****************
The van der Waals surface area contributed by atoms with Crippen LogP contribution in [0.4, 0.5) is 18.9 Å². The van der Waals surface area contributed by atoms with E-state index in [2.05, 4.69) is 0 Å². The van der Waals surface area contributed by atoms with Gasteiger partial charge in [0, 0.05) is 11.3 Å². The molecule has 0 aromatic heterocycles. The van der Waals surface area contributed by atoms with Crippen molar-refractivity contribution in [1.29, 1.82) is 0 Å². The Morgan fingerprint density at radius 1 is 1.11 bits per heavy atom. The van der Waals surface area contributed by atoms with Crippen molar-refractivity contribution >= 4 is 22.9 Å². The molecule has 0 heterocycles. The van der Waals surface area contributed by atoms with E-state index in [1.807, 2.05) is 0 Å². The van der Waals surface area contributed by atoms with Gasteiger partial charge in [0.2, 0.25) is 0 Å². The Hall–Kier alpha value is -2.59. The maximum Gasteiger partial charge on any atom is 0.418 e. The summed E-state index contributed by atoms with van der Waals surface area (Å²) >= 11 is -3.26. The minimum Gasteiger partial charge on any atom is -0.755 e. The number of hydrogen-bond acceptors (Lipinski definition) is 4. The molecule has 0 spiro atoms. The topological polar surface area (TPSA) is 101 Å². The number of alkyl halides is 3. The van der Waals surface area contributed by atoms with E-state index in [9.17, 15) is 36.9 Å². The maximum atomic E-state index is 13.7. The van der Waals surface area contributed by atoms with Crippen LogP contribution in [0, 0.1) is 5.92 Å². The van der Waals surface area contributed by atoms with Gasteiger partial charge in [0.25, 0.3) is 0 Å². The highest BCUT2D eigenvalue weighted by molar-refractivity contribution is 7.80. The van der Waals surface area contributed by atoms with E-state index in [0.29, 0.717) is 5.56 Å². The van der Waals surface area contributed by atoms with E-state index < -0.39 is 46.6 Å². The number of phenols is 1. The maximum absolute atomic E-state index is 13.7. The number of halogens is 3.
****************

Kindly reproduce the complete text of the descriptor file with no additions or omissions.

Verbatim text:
The van der Waals surface area contributed by atoms with Crippen LogP contribution in [0.4, 0.5) is 18.9 Å². The van der Waals surface area contributed by atoms with E-state index in [2.05, 4.69) is 0 Å². The van der Waals surface area contributed by atoms with Gasteiger partial charge in [0, 0.05) is 11.3 Å². The molecule has 0 aromatic heterocycles. The van der Waals surface area contributed by atoms with Crippen molar-refractivity contribution in [1.29, 1.82) is 0 Å². The Morgan fingerprint density at radius 1 is 1.11 bits per heavy atom. The van der Waals surface area contributed by atoms with Crippen molar-refractivity contribution >= 4 is 22.9 Å². The molecule has 0 heterocycles. The van der Waals surface area contributed by atoms with E-state index in [1.807, 2.05) is 0 Å². The van der Waals surface area contributed by atoms with Gasteiger partial charge in [0.2, 0.25) is 0 Å². The Hall–Kier alpha value is -2.59. The maximum Gasteiger partial charge on any atom is 0.418 e. The summed E-state index contributed by atoms with van der Waals surface area (Å²) >= 11 is -3.26. The minimum Gasteiger partial charge on any atom is -0.755 e. The number of hydrogen-bond acceptors (Lipinski definition) is 4. The molecule has 0 spiro atoms. The topological polar surface area (TPSA) is 101 Å². The number of alkyl halides is 3. The van der Waals surface area contributed by atoms with E-state index in [9.17, 15) is 36.9 Å². The maximum atomic E-state index is 13.7. The van der Waals surface area contributed by atoms with Crippen LogP contribution in [0, 0.1) is 5.92 Å². The van der Waals surface area contributed by atoms with Gasteiger partial charge in [0.25, 0.3) is 0 Å². The highest BCUT2D eigenvalue weighted by molar-refractivity contribution is 7.80. The van der Waals surface area contributed by atoms with E-state index in [0.29, 0.717) is 5.56 Å². The van der Waals surface area contributed by atoms with E-state index < -0.39 is 46.6 Å². The number of phenols is 1. The maximum absolute atomic E-state index is 13.7. The number of halogens is 3.